A Baltimore Police officer who ran a red light and struck and killed a man riding a scooter has been indicted on six counts including manslaughter, reckless driving and negligent driving.

Officer Alexis Acosta, a more than two-year veteran, ran a red light at the intersection of East Biddle Street and North Montford Avenue in Broadway East at about 12:40 p.m. on June 21, 2022, while responding to an emergency call. That’s when he hit Terry Harrell, who was riding a scooter on the way home from a therapist appointment.

Harrell, 58, of Baltimore, died two days after the crash.

In an unrelated case, Officer Cejus Watson, a more-than 11 year veteran, was indicted on charges of theft and misconduct in office. He’s accused of leaving his post at the Baltimore Police Department’s headquarters for almost 2 1/2 hours while on the clock to sell drugs at a tattoo shop in Baltimore County on Sept. 29, 2022.

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Speaking at a news conference, Baltimore State’s Attorney Ivan Bates said the cases that his office brings to court are strong because it partners with trustworthy and reliable officers.

“The allegations against these two officers damages the relationships by calling into question the integrity and ability to protect and serve the citizens of Baltimore,” Bates said. “As state’s attorney, I have a duty to hold them accountable like any other individual who breaks the law.”

Bates described the allegations against Watson as “especially concerning.” That’s because Bates said they remind him of the Gun Trace Task Force, a corrupt elite plainclothes unit whose members robbed people, planted evidence and sold drugs.

He said there are a lot of officers who are risking their lives every day and working hard to “overcome that terrible stain on our city’s history.”

The Maryland Office of the Attorney General’s Independent Investigations Division investigated the crash with police and previously released two videos of the collision.

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In an interview, Bates said officers must follow certain rules and procedures when speeding and going through red lights.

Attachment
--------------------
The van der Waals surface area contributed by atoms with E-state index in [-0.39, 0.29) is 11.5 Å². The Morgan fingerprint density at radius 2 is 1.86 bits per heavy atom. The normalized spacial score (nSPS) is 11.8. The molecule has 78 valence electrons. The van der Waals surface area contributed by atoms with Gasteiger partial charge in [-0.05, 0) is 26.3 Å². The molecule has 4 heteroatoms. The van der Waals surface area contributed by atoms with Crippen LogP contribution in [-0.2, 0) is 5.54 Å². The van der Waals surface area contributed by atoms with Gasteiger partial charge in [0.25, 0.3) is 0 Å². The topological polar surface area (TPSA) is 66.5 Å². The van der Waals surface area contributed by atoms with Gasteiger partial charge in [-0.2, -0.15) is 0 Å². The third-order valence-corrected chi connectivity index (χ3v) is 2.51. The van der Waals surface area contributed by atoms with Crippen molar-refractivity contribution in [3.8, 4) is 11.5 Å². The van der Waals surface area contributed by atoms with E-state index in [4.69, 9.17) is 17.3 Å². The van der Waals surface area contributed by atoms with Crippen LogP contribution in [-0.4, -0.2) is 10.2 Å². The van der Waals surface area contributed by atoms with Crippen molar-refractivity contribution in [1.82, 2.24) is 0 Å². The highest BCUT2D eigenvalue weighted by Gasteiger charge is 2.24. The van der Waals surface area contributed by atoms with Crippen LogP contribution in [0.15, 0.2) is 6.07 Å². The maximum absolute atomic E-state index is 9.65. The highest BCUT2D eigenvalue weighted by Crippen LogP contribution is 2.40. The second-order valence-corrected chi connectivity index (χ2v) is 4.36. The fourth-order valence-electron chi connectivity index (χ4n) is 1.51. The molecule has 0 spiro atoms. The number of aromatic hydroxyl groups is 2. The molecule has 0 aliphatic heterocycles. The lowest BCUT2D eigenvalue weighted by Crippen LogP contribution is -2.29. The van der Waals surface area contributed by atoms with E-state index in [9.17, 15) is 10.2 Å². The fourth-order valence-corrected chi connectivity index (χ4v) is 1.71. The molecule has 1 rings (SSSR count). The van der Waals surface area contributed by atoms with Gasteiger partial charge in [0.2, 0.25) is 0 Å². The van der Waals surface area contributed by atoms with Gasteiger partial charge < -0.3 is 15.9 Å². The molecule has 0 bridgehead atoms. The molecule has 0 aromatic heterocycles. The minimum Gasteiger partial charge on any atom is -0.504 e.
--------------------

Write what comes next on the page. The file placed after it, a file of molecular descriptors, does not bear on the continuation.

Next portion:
If they violate them, he said, “we will hold you accountable.” He described prosecuting officers as “really difficult and nuanced.”

“This is a hard case,” Bates said. “I do see it on both sides, but at the end of the day, my job says this is what I must do.”

Vernia Lee Harrell, Terry Harrell’s wife, previously told reporters that he had a “kind smile.” He cared for his grandchildren, she said, as well as children who lived in the neighborhood.

The Harrell family’s civil attorney, Alex Binder, noted that a grand jury composed of people who live in Baltimore heard the case and issued an indictment.

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“Our position is that the residents of Baltimore City have spoken and made their decision,” Binder said. “We are going to let the justice system let this play out. And we’re going to hope that justice prevails.”

Vernia Lee Harrell, left, stands with Candice Holden, right, and their attorney Alex Binder following a news conference about the death of Terry Harrell, a 58-year old man who was killed by Baltimore Police Officer Alexis Acosta while Harrell was riding his scooter through a green light at an intersection in the East Broadway area.
Vernia Lee Harrell, left, Terry Harrell’s wife, stands with Candice Holden, right, Terry Harrell’s daughter, and their attorney, Alex Binder, following a news conference in 2022. Baltimore Police Officer Alexis Acosta was indicted on Thursday on six counts including manslaughter in the death of Terry Harrell, who was riding a scooter in Broadway East on June 21, 2022. (Ben Conarck)

Neither Acosta nor Watson could be reached for comment.

The president of the Baltimore City Fraternal Order of Police Lodge 3, Sgt. Mike Mancuso, could not be reached.

In an email, Lindsey Eldridge, a police spokesperson, said Acosta is on paid administrative duty while his police powers are suspended.

Watson, she said, is suspended without pay. His police powers are also suspended.

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In 2022, Watson was indicted on a charge of unlawful distribution of marijuana in Baltimore County. He’s set to stand trial on June 1. His attorney, Chaz Ball, could not be reached.

It’s unclear when Acosta and Watson are expected back in court in the new cases.

Baltimore Banner reporter Justin Fenton contributed to this story.